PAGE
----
I think too much emphasis is placed on speed too soon.
That's a large appeal of our art. I got elbowed in the chin by
a white belt, cause he just wants to be fast. Wasn't it a famous
kenpoist who said, "Do it a thousand times slow, before you do
it one time fast" ?
There is an old line from the 70's Speed Kills, it meant the drug but speed also kills your technique if you go too fast for yourself.
Originally Posted By: Rob Broad
There is an old line from the 70's Speed Kills, it meant the drug but speed also kills your technique if you go too fast for yourself.

Betcha my "fast" is slower than your "slow".

Have any of you high ranked guys end up having to work out,
at a seminar or something with a lower ranked guy? Did it
drive ya nuts?
What if the attacker was so slow and you were so fast that you blocked and overextended before the attack even reached it's target, then you got hit anyway?

How fast you have to be depends on the attack. You only have to be a bit quicker than that attack. With that in mind train your fastest WITH proper technique and then you can throttle or control the speed to meet the attack.

If you meet somebody faster than you.....RUN. and hope they are not faster in a footrace also.

Ok, 1st to Cory, (then to TuneTigress and Rob) in terms of learning raw speed you can't "learn" it. It is just there. You CAN learn how to identify and study different aspects of it, and how to regulate it, read on for more clarification.

SPEED -- is a primary ingredient of skill which must be coupled with accuracy. Although this combination takes precedence over power, speed can contribute greatly to increasing power.
Speed can be obtained by:
a. relaxing -- tensing only during the time of contact;
b. executing direct moves -- using the shortest, safest and most
effective path contributes to economy of motion;
c. maintaining a continuous flow of motion -- no lapses or
hesitation between moves;
d. rounding off the corners of angular moves -- do not stop one
action to start another unless resistance forces you to do
so; and
e. explode with your action using proper breathing methods.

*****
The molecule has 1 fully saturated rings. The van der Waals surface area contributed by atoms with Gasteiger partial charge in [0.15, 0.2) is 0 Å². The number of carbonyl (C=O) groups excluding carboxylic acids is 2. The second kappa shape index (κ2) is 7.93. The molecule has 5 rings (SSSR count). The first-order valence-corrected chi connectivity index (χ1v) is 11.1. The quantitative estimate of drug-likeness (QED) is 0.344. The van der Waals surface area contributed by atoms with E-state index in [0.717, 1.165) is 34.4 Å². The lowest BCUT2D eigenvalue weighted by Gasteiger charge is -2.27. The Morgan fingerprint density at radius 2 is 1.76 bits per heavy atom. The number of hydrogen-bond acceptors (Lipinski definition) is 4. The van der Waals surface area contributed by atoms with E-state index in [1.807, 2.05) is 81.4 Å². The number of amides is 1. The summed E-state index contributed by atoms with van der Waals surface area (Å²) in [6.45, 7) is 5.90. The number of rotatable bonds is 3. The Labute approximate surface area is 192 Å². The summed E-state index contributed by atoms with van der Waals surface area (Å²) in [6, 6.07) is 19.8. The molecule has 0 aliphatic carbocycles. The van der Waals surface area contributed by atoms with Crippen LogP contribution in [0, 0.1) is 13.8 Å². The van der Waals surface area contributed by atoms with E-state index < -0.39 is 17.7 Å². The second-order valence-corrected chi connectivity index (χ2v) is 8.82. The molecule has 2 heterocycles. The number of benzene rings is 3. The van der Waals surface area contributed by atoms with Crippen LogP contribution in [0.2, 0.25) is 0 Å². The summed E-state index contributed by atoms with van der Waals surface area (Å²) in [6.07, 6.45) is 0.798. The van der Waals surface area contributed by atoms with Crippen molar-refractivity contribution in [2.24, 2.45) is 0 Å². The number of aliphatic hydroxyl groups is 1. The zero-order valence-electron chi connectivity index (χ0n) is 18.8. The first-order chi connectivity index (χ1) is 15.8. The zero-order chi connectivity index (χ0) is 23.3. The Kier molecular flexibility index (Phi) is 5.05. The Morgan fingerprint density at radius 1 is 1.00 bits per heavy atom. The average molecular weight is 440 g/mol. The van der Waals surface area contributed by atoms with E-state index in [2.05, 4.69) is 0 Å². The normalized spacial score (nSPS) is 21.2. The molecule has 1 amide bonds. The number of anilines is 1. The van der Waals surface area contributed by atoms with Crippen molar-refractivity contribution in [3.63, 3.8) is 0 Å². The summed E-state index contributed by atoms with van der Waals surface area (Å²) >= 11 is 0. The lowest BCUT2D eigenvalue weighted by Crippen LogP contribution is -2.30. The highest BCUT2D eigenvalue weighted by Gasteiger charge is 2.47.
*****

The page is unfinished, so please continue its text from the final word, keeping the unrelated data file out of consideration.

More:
To understand Kenpo techniques and how they function, you must have knowledge of physics. It is the study of our body and how our senses, through the use of mathematical laws, theories, concepts and principles of mass, speed, body alignment, angles, body momentum, gravitational marriage, rotating force (torque), focus, stability, power, penetration, etc., can make our body function intuitively. An in-depth study of these theories, concepts, and principles of physics will also reveal the sophisticated basics that are contained within embryonic basics.

"He who hesitates meditates in a horizontal position", is a statement I use to imply the need for prompt action. It is a statement referring to terms related to speed. "Do it now", "I want it done this instant", "be prompt", "you'd better be fast", "be quick about it", "you must do it rapidly", "it depends upon the swiftness of your action", are terms that imply speed, or
act to hasten velocity irrespective of direction or dimension.

As we study these terms we learn that they are concepts related to distance and time. By definition speed is equal to the distance divided by the time (s=d/t) it takes to act or move.

Speed, however, goes beyond the definitions described. Like the Eskimo who uses a number of terms to describe the types of snow, we, too, must distinguish and categorize speed to make it meaningful to the Kenpo enthusiast. There are three categories of speed perceptual, mental, and physical (body performance). However, although categorized separately in order to analyze what speed entails, they nevertheless function as one.